[Beowulf] Computation on the head node

Joe Landman landman at scalableinformatics.com
Sun May 18 10:37:06 PDT 2008

Vlad Manea wrote:
> Thanks Perry,
> I would probably go with a separate file server.
> I have seen a lot of NAS on the market recently (i.e. Netgear ReadyNAS 
> NV+ 4Tb X-RAID)
> and I am wandering if they might be a good/bad choice (the price is 
> appealing...).

You get what you pay for ...  c.f. 

> On the other hand I do not want to see all may cluster idle waiting for 
> the file server.
> The w/r rate transfer for these NAS is ~30-40 MB/sec which probably is a 
> modest one.

Its all about the design and implementation.  These units are rate 
limited internally to about 80 MB/s (speed of a single drive).  Now 
share that among 10-20 nodes.

We approach it from a different view.  Start out with a very fast RAID 
and attach good networking to it.  Here is a RAID6 across 12 disks.

This is writing an 84 GB file

root at crunch:~# dd if=/dev/zero of=/big/local.file bs=8M count=10000 
  10000+0 records in
10000+0 records out
83886080000 bytes (84 GB) copied, 124.942 s, 671 MB/s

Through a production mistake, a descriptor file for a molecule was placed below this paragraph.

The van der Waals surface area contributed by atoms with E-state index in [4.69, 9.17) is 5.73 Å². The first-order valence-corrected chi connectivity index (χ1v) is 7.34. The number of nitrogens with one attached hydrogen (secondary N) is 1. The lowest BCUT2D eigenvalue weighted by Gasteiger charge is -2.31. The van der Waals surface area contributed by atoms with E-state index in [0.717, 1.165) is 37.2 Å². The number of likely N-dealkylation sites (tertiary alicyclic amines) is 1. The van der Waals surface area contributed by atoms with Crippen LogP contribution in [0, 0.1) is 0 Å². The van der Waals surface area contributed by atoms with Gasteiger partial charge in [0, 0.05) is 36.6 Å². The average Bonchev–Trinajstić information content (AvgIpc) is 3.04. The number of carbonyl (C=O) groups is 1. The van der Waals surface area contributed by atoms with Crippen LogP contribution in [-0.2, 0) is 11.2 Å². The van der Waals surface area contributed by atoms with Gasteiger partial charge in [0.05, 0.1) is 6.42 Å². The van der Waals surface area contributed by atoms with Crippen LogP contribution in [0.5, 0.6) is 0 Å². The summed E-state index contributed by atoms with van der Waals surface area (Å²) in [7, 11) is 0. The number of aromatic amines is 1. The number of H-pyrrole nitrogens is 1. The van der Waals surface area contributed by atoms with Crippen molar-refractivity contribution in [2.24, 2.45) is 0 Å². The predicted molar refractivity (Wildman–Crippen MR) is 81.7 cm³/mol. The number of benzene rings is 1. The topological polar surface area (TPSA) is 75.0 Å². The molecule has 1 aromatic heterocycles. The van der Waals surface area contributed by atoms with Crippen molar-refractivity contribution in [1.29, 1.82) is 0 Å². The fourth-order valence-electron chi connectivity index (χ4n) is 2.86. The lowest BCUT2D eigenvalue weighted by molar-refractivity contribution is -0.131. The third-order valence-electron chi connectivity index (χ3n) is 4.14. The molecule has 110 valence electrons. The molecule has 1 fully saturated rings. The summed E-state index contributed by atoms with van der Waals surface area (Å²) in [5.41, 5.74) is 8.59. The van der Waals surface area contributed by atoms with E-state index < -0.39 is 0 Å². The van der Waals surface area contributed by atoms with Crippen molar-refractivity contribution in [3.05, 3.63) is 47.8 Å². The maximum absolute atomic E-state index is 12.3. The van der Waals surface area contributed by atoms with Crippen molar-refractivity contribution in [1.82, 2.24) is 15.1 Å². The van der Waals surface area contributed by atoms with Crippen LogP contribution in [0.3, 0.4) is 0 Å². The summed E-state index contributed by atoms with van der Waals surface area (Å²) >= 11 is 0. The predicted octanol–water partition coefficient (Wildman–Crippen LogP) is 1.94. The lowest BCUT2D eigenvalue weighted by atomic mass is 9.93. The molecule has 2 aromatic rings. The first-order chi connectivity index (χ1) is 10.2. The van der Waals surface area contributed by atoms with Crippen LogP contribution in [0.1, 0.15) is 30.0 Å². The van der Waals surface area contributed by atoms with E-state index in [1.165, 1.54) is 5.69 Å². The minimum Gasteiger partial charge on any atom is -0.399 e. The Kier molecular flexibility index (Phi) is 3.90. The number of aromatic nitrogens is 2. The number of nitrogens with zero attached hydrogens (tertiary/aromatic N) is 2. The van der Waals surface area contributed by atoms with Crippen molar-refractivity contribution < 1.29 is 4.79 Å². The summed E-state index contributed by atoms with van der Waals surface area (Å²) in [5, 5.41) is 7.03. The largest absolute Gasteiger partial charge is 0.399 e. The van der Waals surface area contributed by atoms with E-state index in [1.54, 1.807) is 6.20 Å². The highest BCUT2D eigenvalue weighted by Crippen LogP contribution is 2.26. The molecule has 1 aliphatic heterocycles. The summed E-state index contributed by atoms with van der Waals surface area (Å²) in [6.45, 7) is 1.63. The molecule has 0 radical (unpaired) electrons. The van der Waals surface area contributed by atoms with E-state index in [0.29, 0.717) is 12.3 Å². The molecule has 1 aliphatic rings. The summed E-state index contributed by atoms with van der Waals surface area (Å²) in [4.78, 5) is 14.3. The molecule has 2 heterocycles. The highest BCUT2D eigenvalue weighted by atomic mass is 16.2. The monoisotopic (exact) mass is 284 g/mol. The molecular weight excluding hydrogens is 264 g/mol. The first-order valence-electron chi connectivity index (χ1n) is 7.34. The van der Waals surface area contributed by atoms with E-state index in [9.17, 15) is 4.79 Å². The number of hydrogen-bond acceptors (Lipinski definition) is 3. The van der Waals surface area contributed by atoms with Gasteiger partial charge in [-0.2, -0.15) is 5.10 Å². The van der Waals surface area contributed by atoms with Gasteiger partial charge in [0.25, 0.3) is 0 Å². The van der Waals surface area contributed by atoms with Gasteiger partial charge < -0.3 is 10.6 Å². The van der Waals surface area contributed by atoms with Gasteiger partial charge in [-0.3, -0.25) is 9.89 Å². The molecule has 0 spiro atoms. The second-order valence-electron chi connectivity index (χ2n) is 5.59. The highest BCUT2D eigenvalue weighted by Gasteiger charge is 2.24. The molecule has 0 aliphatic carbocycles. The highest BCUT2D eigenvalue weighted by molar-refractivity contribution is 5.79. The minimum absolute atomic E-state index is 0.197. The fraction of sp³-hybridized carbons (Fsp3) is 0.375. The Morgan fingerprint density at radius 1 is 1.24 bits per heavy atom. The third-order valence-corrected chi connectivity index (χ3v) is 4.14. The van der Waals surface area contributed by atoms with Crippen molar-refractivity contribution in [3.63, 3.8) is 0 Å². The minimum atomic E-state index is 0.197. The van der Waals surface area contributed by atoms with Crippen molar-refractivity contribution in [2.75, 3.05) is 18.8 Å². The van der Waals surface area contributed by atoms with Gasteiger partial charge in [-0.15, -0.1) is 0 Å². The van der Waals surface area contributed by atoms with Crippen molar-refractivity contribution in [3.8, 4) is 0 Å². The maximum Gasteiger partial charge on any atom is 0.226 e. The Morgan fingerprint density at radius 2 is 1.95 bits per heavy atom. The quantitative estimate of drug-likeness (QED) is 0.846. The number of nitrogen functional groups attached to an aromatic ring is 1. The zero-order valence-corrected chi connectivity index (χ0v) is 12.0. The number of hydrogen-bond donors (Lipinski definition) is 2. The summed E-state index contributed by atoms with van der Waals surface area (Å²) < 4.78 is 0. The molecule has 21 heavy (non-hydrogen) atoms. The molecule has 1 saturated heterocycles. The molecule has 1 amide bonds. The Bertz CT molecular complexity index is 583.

This is reading an 84 GB file

root at crunch:~# dd if=/big/local.file of=/dev/null bs=8M count=10000 
10000+0 records in
10000+0 records out
83886080000 bytes (84 GB) copied, 123.236 s, 681 MB/s

Coupling the network to the RAID so that you can expose most of the 
performance out the net is an issue that the ReadyNAS doesn't seem to 
have addressed.  They are more focused upon bulk storage for small sites.

> Do you have any recommendations for the file server? I think I need lots 
> of RAM and fast
> disks. Since SCSI are expensive, are SATA disks OK? Also, can I take the 
> advantage of multiple
> LAN ports on the file server? (I see the Dell PowerEdge SC1435 can 
> handle 4 NICs for example.)

One of our customers has a unit with 10 NICs in it they are using to 
feed several clusters, and an office.  Another has IB and 6 NICs for a 
similar arrangement.  Others have 10 GbE cards.  If your cluster network 
can handle the heavy networking, I/O is often a rate limiting system for 
performance, so try to get as much network bandwidth in and out as you can.

Joseph Landman, Ph.D
Founder and CEO
Scalable Informatics LLC,
email: landman at scalableinformatics.com
web  : http://www.scalableinformatics.com
phone: +1 734 786 8423
fax  : +1 866 888 3112
cell : +1 734 612 4615

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